From a place open to the word of the subject and to the complex thinking that runs through psychoanalytic theory and practice, and with the aim of avoiding the instrumentalisation of subjectivity, I try to address in this article the clinical and social dialogue between «Transition and Detransition» in cases of transsexuality, particularly in its relation to childhood and adolescence, without leaving adulthood out of this analysis.
On the inevitable conflict of transsexuality, I read as a symptom of culture and of the subject that which, in the media and in hegemonic thought, transforms into new identities, sometimes erasing something that resists identity, perhaps the unspeakable of every subject. Something of their unconscious, sometimes unheard.
This leads me to question myself about the social discourse that currently acquires a certain form of certainty and that does not cease to have symptomatic effects on the psyche, on sexuality and on the bodies of the subjects.
subjectivity, detransition, symptom of the culture, new identities, bodies
[Automatic translation from Spanish]:
Like so many psychoanalysts, from different schools in the contemporary, Freudian-Lacanian and other psychoanalytic clinics, I continue to wonder about the problems posed by current subjectivity, always advocating that the subject’s word should not be devoid of its therapeutic possibilities.
I believe that it is the objective of psychoanalysis, to avoid immobilism and to collaborate with change betting on a contemporaneousness marked by a neo-liberal homogenizing discourse that seeks to influence the subject and collective subjectivity by returning increasingly fragile and lonely social ties.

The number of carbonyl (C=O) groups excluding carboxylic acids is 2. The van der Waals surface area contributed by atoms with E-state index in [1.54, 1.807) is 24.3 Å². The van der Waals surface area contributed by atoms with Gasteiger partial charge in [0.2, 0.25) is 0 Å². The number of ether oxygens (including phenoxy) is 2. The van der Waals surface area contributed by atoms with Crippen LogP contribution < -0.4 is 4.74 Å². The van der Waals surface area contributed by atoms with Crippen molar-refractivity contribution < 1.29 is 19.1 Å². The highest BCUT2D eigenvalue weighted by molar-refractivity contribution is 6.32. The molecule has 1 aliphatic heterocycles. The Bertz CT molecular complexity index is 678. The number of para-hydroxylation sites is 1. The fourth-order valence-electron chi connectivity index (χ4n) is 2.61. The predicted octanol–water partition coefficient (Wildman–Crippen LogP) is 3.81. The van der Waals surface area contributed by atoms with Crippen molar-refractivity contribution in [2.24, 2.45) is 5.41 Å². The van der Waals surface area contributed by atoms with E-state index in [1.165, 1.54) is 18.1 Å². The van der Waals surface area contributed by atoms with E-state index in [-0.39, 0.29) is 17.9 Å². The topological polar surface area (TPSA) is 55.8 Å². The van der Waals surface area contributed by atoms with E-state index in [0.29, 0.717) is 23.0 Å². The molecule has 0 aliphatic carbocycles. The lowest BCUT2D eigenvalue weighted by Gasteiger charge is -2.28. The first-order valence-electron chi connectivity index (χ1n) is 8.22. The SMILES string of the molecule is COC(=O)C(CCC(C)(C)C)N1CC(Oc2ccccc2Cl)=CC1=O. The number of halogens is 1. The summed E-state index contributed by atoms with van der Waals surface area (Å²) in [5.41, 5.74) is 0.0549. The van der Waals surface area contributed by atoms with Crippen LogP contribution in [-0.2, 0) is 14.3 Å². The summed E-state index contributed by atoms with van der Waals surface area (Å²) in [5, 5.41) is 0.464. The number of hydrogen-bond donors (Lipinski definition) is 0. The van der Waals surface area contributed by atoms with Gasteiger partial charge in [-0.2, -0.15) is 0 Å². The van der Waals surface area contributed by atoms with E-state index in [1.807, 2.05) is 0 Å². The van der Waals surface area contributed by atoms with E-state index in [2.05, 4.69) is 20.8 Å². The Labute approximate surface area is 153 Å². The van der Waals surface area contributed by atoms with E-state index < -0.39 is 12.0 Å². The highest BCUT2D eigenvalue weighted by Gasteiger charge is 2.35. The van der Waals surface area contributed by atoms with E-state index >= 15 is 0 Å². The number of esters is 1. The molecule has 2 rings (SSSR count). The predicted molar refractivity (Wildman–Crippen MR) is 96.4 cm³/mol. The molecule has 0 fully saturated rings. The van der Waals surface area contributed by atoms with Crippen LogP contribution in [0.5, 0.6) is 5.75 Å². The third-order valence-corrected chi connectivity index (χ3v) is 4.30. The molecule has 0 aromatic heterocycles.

Say, that recognition of psychoanalysis regarding child sexuality does not advocate gender matching. Biology and anatomy do not, despite some interpretations that say so, naturally or socially imply the sexual fate of the subject. This will always be the result of a particular psychological architecture in which the unconscious cannot be erased from its structure, confluence of a complex movement of meanings and links of mental life and culture through a dynamic but conflicting process. Psychoanalysts see every day the symptomatic effects of various social issues precisely because we work with the footprints that they leave in people’s consciousness and unconsciousness. We work with this unease that becomes social and that completes personal stories. We are opting for the difference against homogenisation, stigmatisation and exclusion of the all-equal which is precisely not about rights. […]
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